Last Updated

29 Jul 2022

New WHO recommendations for perennial malaria chemoprevention in young children (PMC)

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Updated recommendation: perennial malaria chemoprevention (PMC)

In some countries, malaria is a year-round disease, and transmission is high. WHO has recommended the use of intermittent preventive treatment in infants (IPTi) – now called perennial malaria chemoprevention (PMC) – in these countries since 2010. But until recently, only one country, Sierra Leone, had adopted this strategy. Additional experience and evidence over the last decade have informed the updated guidance.

The updated recommendation differs from the original 2010 recommendation in at least 2 important ways:

Dosing ages and intervals

The original recommendation stated that three doses of the drug SP should be given only at 2, 3 and 9 months of age through the expanded programme on immunization (EPI), timed with the 2nd and 3rd doses of the DPT/Penta and measles vaccines.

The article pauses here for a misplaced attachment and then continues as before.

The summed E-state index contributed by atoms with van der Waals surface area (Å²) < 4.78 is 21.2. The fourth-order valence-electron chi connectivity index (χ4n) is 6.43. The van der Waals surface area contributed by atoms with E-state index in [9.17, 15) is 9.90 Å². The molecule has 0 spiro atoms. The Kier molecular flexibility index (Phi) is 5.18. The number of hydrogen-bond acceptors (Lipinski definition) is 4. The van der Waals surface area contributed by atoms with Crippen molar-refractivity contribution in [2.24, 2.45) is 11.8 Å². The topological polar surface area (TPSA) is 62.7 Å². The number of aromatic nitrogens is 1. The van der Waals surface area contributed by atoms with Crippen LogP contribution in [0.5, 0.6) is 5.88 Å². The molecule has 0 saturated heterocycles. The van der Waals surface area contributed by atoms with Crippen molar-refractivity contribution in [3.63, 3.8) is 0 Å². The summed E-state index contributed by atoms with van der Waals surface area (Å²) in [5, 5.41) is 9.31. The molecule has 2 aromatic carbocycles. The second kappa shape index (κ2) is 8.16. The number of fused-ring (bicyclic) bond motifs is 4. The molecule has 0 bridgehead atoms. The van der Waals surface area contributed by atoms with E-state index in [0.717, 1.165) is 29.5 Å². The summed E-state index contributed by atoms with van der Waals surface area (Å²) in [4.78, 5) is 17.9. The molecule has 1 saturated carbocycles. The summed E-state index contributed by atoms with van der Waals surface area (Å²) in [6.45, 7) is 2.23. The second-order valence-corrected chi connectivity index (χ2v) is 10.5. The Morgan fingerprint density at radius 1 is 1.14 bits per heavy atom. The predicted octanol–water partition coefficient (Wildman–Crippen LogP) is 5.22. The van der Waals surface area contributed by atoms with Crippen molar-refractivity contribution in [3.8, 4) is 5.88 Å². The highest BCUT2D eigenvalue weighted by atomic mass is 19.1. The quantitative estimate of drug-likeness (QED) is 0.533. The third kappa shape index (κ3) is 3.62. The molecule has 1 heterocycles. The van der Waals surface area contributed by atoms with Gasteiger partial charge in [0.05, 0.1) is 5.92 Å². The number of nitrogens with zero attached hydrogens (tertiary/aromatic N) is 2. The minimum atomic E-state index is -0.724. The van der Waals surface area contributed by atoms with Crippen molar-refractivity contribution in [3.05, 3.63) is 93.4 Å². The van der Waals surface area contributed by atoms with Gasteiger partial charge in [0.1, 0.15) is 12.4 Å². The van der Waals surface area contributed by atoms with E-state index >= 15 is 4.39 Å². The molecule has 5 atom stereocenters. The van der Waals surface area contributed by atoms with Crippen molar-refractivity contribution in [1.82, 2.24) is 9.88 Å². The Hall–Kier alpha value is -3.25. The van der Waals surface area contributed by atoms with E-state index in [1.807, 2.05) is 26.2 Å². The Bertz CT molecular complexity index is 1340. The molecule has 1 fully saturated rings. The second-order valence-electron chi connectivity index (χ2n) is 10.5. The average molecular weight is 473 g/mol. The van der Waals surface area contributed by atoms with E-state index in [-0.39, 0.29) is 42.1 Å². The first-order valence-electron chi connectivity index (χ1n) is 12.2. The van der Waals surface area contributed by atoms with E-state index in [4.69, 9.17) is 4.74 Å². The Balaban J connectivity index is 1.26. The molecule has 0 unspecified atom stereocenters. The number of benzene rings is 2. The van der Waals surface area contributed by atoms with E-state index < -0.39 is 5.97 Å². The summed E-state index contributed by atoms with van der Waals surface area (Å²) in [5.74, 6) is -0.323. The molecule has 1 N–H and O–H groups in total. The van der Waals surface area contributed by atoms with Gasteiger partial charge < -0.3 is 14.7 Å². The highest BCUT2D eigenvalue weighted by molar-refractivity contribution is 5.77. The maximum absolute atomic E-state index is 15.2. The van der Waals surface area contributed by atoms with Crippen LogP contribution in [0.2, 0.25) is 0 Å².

The new recommendation removes this tight specification for the number of doses, as well as the ages at which they should be given. It also extends the target age group to include children beyond the first year of life in places where the burden of severe disease is high.

Consideration of drug resistance

The original guidance suggested that SP should only be used for chemoprevention if parasite resistance, measured using molecular markers, was below a certain threshold. However, the accumulated evidence shows that SP continues to be an effective chemotherapy for malaria even when the prevalence of molecular markers of SP resistance is high and this medicine is no longer an effective treatment. As a result, the new recommendation has removed restrictions on the use of SP based on prevalence of Pfdhps 540 mutations.

To support decision making at the country level, each WHO chemoprevention recommendation is accompanied by a summary of available research evidence, an explanation of how this was used to inform the recommendation and practical information on key considerations for implementation. WHO will continue to develop or revise implementation guidance documents to support national malaria programmes in the adoption, adaptation and implementation of the updated recommendations.